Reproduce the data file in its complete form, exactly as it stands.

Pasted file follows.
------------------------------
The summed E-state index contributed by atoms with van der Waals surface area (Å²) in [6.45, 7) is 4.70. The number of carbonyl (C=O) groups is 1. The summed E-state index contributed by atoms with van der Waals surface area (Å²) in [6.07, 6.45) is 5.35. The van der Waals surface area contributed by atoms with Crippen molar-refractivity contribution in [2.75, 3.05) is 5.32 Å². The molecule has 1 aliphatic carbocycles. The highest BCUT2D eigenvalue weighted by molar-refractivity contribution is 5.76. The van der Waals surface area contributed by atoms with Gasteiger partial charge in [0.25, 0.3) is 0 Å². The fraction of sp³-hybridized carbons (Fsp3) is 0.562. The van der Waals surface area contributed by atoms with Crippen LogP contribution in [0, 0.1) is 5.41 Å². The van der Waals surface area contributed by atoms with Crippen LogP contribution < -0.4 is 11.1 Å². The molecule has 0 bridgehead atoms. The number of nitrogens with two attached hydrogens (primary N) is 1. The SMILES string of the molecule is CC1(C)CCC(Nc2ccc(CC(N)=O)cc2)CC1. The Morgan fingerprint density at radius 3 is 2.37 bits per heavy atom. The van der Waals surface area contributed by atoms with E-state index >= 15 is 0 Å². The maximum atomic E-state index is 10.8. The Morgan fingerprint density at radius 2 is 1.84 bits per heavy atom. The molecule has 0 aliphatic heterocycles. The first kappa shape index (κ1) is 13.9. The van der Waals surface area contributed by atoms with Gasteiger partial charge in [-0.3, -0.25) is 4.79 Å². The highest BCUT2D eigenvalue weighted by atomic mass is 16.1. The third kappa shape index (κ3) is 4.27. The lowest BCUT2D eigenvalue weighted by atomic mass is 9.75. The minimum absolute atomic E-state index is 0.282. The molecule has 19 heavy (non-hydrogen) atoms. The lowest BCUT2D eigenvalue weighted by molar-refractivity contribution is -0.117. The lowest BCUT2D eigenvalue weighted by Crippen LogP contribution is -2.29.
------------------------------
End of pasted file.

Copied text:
The summed E-state index contributed by atoms with van der Waals surface area (Å²) in [6.45, 7) is 4.70. The number of carbonyl (C=O) groups is 1. The summed E-state index contributed by atoms with van der Waals surface area (Å²) in [6.07, 6.45) is 5.35. The van der Waals surface area contributed by atoms with Crippen molar-refractivity contribution in [2.75, 3.05) is 5.32 Å². The molecule has 1 aliphatic carbocycles. The highest BCUT2D eigenvalue weighted by molar-refractivity contribution is 5.76. The van der Waals surface area contributed by atoms with Gasteiger partial charge in [0.25, 0.3) is 0 Å². The fraction of sp³-hybridized carbons (Fsp3) is 0.562. The van der Waals surface area contributed by atoms with Crippen LogP contribution in [0, 0.1) is 5.41 Å². The van der Waals surface area contributed by atoms with Crippen LogP contribution < -0.4 is 11.1 Å². The molecule has 0 bridgehead atoms. The number of nitrogens with two attached hydrogens (primary N) is 1. The SMILES string of the molecule is CC1(C)CCC(Nc2ccc(CC(N)=O)cc2)CC1. The Morgan fingerprint density at radius 3 is 2.37 bits per heavy atom. The van der Waals surface area contributed by atoms with E-state index >= 15 is 0 Å². The maximum atomic E-state index is 10.8. The Morgan fingerprint density at radius 2 is 1.84 bits per heavy atom. The molecule has 0 aliphatic heterocycles. The first kappa shape index (κ1) is 13.9. The van der Waals surface area contributed by atoms with Gasteiger partial charge in [-0.3, -0.25) is 4.79 Å². The highest BCUT2D eigenvalue weighted by atomic mass is 16.1. The third kappa shape index (κ3) is 4.27. The lowest BCUT2D eigenvalue weighted by atomic mass is 9.75. The minimum absolute atomic E-state index is 0.282. The molecule has 19 heavy (non-hydrogen) atoms. The lowest BCUT2D eigenvalue weighted by molar-refractivity contribution is -0.117. The lowest BCUT2D eigenvalue weighted by Crippen LogP contribution is -2.29.